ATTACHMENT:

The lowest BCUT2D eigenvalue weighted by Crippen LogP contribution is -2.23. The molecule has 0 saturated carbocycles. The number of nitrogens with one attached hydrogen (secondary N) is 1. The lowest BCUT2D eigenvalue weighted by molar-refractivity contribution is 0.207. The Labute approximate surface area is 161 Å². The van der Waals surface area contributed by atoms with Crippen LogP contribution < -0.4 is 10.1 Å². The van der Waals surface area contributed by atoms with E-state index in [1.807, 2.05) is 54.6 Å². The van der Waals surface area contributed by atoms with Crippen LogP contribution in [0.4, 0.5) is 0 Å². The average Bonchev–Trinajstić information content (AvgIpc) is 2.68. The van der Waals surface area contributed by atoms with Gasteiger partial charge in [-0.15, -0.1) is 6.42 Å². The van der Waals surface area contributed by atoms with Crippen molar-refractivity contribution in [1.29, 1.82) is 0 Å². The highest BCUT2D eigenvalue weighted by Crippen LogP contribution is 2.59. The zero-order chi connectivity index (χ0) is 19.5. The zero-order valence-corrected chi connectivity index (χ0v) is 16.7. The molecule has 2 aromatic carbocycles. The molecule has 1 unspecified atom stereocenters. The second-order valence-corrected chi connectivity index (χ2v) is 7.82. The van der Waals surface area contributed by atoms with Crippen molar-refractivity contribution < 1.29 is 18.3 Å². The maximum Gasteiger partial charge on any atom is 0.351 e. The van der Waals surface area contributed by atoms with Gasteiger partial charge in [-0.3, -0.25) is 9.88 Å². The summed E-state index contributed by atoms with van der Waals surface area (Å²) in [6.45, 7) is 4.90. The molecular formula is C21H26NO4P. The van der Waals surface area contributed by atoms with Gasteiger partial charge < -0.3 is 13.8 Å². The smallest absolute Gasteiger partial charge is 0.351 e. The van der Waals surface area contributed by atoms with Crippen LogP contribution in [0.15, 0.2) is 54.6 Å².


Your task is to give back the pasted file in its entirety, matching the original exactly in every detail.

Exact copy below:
The lowest BCUT2D eigenvalue weighted by Crippen LogP contribution is -2.23. The molecule has 0 saturated carbocycles. The number of nitrogens with one attached hydrogen (secondary N) is 1. The lowest BCUT2D eigenvalue weighted by molar-refractivity contribution is 0.207. The Labute approximate surface area is 161 Å². The van der Waals surface area contributed by atoms with Crippen LogP contribution < -0.4 is 10.1 Å². The van der Waals surface area contributed by atoms with E-state index in [1.807, 2.05) is 54.6 Å². The van der Waals surface area contributed by atoms with Crippen LogP contribution in [0.4, 0.5) is 0 Å². The average Bonchev–Trinajstić information content (AvgIpc) is 2.68. The van der Waals surface area contributed by atoms with Gasteiger partial charge in [-0.15, -0.1) is 6.42 Å². The van der Waals surface area contributed by atoms with Crippen molar-refractivity contribution in [1.29, 1.82) is 0 Å². The highest BCUT2D eigenvalue weighted by Crippen LogP contribution is 2.59. The zero-order chi connectivity index (χ0) is 19.5. The zero-order valence-corrected chi connectivity index (χ0v) is 16.7. The molecule has 2 aromatic carbocycles. The molecule has 1 unspecified atom stereocenters. The second-order valence-corrected chi connectivity index (χ2v) is 7.82. The van der Waals surface area contributed by atoms with Crippen molar-refractivity contribution < 1.29 is 18.3 Å². The maximum Gasteiger partial charge on any atom is 0.351 e. The van der Waals surface area contributed by atoms with Gasteiger partial charge in [-0.3, -0.25) is 9.88 Å². The summed E-state index contributed by atoms with van der Waals surface area (Å²) in [6.45, 7) is 4.90. The molecular formula is C21H26NO4P. The van der Waals surface area contributed by atoms with Gasteiger partial charge < -0.3 is 13.8 Å². The smallest absolute Gasteiger partial charge is 0.351 e. The van der Waals surface area contributed by atoms with Crippen LogP contribution in [0.15, 0.2) is 54.6 Å².